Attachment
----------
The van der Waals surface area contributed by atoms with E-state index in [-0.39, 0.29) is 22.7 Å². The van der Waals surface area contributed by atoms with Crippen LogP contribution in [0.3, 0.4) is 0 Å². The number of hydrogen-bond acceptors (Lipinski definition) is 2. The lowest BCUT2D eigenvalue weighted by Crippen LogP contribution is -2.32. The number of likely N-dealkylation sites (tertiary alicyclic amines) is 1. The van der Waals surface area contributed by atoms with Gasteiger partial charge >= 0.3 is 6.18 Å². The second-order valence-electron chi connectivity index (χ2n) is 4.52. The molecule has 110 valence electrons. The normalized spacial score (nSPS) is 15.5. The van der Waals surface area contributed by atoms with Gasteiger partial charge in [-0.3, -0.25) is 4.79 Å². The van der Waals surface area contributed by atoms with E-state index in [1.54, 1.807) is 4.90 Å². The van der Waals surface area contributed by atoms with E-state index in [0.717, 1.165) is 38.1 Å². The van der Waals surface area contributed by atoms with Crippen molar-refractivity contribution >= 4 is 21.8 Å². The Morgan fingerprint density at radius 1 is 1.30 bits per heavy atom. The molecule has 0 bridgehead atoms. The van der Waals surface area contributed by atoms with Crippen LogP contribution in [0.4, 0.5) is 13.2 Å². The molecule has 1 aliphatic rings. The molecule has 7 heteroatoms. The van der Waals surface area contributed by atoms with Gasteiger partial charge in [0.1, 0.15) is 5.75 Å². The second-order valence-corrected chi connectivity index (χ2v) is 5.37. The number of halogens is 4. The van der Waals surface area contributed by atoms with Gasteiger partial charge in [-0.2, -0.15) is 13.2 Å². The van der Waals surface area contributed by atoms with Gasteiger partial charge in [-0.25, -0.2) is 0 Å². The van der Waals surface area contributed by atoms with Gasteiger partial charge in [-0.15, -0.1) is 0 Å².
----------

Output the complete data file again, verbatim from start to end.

The van der Waals surface area contributed by atoms with E-state index in [-0.39, 0.29) is 22.7 Å². The van der Waals surface area contributed by atoms with Crippen LogP contribution in [0.3, 0.4) is 0 Å². The number of hydrogen-bond acceptors (Lipinski definition) is 2. The lowest BCUT2D eigenvalue weighted by Crippen LogP contribution is -2.32. The number of likely N-dealkylation sites (tertiary alicyclic amines) is 1. The van der Waals surface area contributed by atoms with Gasteiger partial charge >= 0.3 is 6.18 Å². The second-order valence-electron chi connectivity index (χ2n) is 4.52. The molecule has 110 valence electrons. The normalized spacial score (nSPS) is 15.5. The van der Waals surface area contributed by atoms with Gasteiger partial charge in [-0.3, -0.25) is 4.79 Å². The van der Waals surface area contributed by atoms with E-state index in [1.54, 1.807) is 4.90 Å². The van der Waals surface area contributed by atoms with E-state index in [0.717, 1.165) is 38.1 Å². The van der Waals surface area contributed by atoms with Crippen molar-refractivity contribution >= 4 is 21.8 Å². The Morgan fingerprint density at radius 1 is 1.30 bits per heavy atom. The molecule has 0 bridgehead atoms. The van der Waals surface area contributed by atoms with Crippen LogP contribution in [0.4, 0.5) is 13.2 Å². The molecule has 1 aliphatic rings. The molecule has 7 heteroatoms. The van der Waals surface area contributed by atoms with Gasteiger partial charge in [0.1, 0.15) is 5.75 Å². The second-order valence-corrected chi connectivity index (χ2v) is 5.37. The number of halogens is 4. The van der Waals surface area contributed by atoms with Gasteiger partial charge in [-0.2, -0.15) is 13.2 Å². The van der Waals surface area contributed by atoms with Gasteiger partial charge in [-0.25, -0.2) is 0 Å². The van der Waals surface area contributed by atoms with Gasteiger partial charge in [-0.15, -0.1) is 0 Å².